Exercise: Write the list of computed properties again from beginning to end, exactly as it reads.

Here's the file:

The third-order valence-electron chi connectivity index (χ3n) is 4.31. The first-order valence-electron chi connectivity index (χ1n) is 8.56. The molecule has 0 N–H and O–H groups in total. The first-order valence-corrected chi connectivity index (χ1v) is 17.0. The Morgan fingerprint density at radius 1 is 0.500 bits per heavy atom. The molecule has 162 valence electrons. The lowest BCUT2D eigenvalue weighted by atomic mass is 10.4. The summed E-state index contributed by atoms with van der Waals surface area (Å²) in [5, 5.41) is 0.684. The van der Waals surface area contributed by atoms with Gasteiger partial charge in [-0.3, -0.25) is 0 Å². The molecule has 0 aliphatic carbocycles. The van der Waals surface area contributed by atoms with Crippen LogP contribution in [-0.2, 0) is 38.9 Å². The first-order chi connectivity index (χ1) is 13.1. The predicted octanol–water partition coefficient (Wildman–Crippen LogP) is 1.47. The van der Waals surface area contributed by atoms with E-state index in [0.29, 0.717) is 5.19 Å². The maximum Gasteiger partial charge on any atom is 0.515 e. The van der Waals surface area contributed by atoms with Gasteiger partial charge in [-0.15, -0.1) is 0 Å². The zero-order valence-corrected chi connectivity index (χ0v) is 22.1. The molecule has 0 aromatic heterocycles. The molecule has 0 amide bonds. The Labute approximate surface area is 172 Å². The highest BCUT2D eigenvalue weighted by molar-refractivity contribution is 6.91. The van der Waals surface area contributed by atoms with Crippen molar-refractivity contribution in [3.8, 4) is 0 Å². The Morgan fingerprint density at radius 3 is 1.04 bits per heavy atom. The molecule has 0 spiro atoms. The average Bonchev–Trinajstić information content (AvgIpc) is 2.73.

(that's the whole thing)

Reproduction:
The third-order valence-electron chi connectivity index (χ3n) is 4.31. The first-order valence-electron chi connectivity index (χ1n) is 8.56. The molecule has 0 N–H and O–H groups in total. The first-order valence-corrected chi connectivity index (χ1v) is 17.0. The Morgan fingerprint density at radius 1 is 0.500 bits per heavy atom. The molecule has 162 valence electrons. The lowest BCUT2D eigenvalue weighted by atomic mass is 10.4. The summed E-state index contributed by atoms with van der Waals surface area (Å²) in [5, 5.41) is 0.684. The van der Waals surface area contributed by atoms with Gasteiger partial charge in [-0.3, -0.25) is 0 Å². The molecule has 0 aliphatic carbocycles. The van der Waals surface area contributed by atoms with Crippen LogP contribution in [-0.2, 0) is 38.9 Å². The first-order chi connectivity index (χ1) is 13.1. The predicted octanol–water partition coefficient (Wildman–Crippen LogP) is 1.47. The van der Waals surface area contributed by atoms with E-state index in [0.29, 0.717) is 5.19 Å². The maximum Gasteiger partial charge on any atom is 0.515 e. The van der Waals surface area contributed by atoms with Gasteiger partial charge in [-0.15, -0.1) is 0 Å². The zero-order valence-corrected chi connectivity index (χ0v) is 22.1. The molecule has 0 aromatic heterocycles. The molecule has 0 amide bonds. The Labute approximate surface area is 172 Å². The highest BCUT2D eigenvalue weighted by molar-refractivity contribution is 6.91. The van der Waals surface area contributed by atoms with Crippen molar-refractivity contribution in [3.8, 4) is 0 Å². The Morgan fingerprint density at radius 3 is 1.04 bits per heavy atom. The molecule has 0 spiro atoms. The average Bonchev–Trinajstić information content (AvgIpc) is 2.73.